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Florida resort guests are stunned by the influx of huge lizards after their mother laid more than two dozen eggs in the spray of a pool slide.

A female iguana was found trapped inside a water slide at a Florida resort after laying more than two dozen eggs that ended up at the bottom of a swimming pool.

On Friday, Michael Ronquillo, the owner of Humane Iguana Control, arrived at an unnamed resort in Miami after being contacted about the mother and her babies.

“When we arrived, the iguana escaped, leaving 30 eggs behind in the pool. We have received calls about iguanas nesting in unusual places like swimming pools, under artificial grass and cars,” Ronquillo told Fox News.

Ronquillo said his team had “no idea” how the iguana and its eggs got stuck in the slide and pool.

Humane Iguana Control told DailyMail.com that the mother escaped from the jet while the eggs had to be “shipped because the iguanas were an invasive species.”

A female iguana is seen stuck inside a water slide jet at a local resort in Miami, Florida. Its paws and claws are visible through the holes

Michael Roquillo, owner of Human Iguana Control, said his team had

Michael Roquillo, owner of Human Iguana Control, said his team had “no idea” how the iguana and its eggs got stuck in the slide and pool.

Commenters flocked to social media and reacted to the strange discovery, with one commenting: “Needed a place to lay eggs. We have a lot of iguanas in Florida, but that would freak me out.

Another joked: “Even iguanas have to go on vacation…”

Photos showed the eggs spread out on the bottom of the pool, near the drain, while another photo showed the large female iguana trapped inside the slide’s jet.

Her legs were dangling out of the jet’s holes, as Ronquillo said his team believed the mother was “trying to lay eggs there.”

“Female iguanas are very active during breeding season and you’ll find them in random places,” he said in a post about the bizarre discovery on Instagram.

Another clip showed the experts looking inside the pool pipe with an endoscopy camera to “make sure” the iguana was not trapped there.

Towards the end of the video, Ronquillo showed off the collection of eggs his team had recovered from the bottom of the pool.

“We don’t really know how the iguana dropped them on the slide, or in that area, or how they ended up in the pool,” Ronquillo said.

Mating season for reptiles typically runs from February to March, and Ronquillo said females are known to lay “up to 70 eggs per year.”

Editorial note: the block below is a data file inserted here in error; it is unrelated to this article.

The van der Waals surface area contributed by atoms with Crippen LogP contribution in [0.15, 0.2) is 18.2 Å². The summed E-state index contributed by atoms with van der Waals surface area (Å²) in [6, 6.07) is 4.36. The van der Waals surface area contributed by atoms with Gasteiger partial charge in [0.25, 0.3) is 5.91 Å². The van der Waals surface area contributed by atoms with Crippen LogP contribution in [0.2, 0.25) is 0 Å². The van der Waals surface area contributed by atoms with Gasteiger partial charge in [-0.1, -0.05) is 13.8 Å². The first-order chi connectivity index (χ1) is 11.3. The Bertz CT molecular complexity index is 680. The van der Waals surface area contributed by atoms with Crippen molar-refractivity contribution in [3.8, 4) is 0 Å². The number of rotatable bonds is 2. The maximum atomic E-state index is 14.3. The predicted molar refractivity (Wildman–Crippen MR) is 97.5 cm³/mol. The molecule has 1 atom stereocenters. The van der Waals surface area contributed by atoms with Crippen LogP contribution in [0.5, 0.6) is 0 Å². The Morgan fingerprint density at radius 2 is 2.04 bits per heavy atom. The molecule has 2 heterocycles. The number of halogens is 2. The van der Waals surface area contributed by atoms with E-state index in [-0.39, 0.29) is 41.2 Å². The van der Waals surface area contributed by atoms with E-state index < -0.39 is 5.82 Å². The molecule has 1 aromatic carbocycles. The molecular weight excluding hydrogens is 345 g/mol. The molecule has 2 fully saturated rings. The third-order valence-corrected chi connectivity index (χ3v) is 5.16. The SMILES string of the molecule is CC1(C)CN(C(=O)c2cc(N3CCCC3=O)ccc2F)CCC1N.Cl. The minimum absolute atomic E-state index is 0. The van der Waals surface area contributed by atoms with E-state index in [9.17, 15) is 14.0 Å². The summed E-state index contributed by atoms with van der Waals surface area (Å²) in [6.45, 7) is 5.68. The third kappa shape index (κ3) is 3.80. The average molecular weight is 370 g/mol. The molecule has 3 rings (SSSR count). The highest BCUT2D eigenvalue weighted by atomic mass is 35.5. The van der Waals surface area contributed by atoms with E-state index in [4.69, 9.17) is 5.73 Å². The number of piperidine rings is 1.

Iguanas are among the largest lizards found in the United States, as their tails are about half their length, according to the San Diego Zoo Wildlife Alliance.

Roquillo discovered 30 iguana eggs at the bottom of the pool, near where the female lizard was found

Roquillo discovered 30 iguana eggs at the bottom of the pool, near where the female lizard was found

Another clip showed the experts looking inside the pool pipe with an endoscopy camera because they wanted

Another clip showed the experts looking inside the pool pipe with an endoscopy camera as they wanted to “make sure” the iguana was not trapped there.

The reptiles are native to Central America and some eastern Caribbean islands and first arrived in Florida in the 1960s.

Since then, their population has continued to increase. Iguanas are known to enter sewer systems and are good swimmers.

In recent years, the invasive reptiles have made their way to the Sunshine State and have been blamed for causing building damage and power outages.

It is also extremely dangerous to approach iguanas in the wild.

“Directly attacking iguanas can pose bodily injury and health risks due to their sharp nails, teeth and tail whips reaching speeds of 30 mph,” Ronquillo said.

Ronquillo also stressed that if an iguana or iguana eggs are seen in a body of water, such as a swimming pool, experts should be contacted because swimming pools can pose “health risks” to babies.

He added that iguanas are known to carry serious diseases and creatures like salmonella, ticks and mites.

Wildlife experts have warned that iguanas can transmit salmonella to pets and cause erosion near lakes and canals, and when temperatures drop, the National Weather Service in Miami has been known to issue fall advisories iguanas.

In recent years, the invasive reptiles have made their way to the Sunshine State and have been blamed for causing building damage and power outages.  (pictured: a green iguana hanging in the air in cold weather)

In recent years, the invasive reptiles have made their way to the Sunshine State and have been blamed for causing building damage and power outages. (pictured: a green iguana hanging in the air in cold weather)

In May 2023, Florida man John Ride, 58, got the surprise of his life when he noticed his toilet was occupied by an angry iguana.

In May 2023, Florida man John Ride, 58, got the surprise of his life when he noticed his toilet was occupied by an angry iguana.

When it gets cold, below 40 degrees, the creatures enter a sort of suspended animation mode and fall to the ground. They usually wake up in the heat of the sun.

In May 2023, Florida man John Ride, 58, got the surprise of his life when he noticed his toilet was occupied by an angry iguana.

The scaled intruder seemed as stunned as Riddle as he began hissing angrily at him, turning his head towards his camera for a menacing photo.

“I walked into my bathroom and found Godzilla in my toilet,” Riddle said.

“He didn’t look happy at all and started splashing and hissing at me.”

Before Riddle could finally use the bathroom, he grabbed a net he uses to clean his pool and removed the unwanted visitor.

“I guess I won’t leave the door open for the dogs anymore,” he added.

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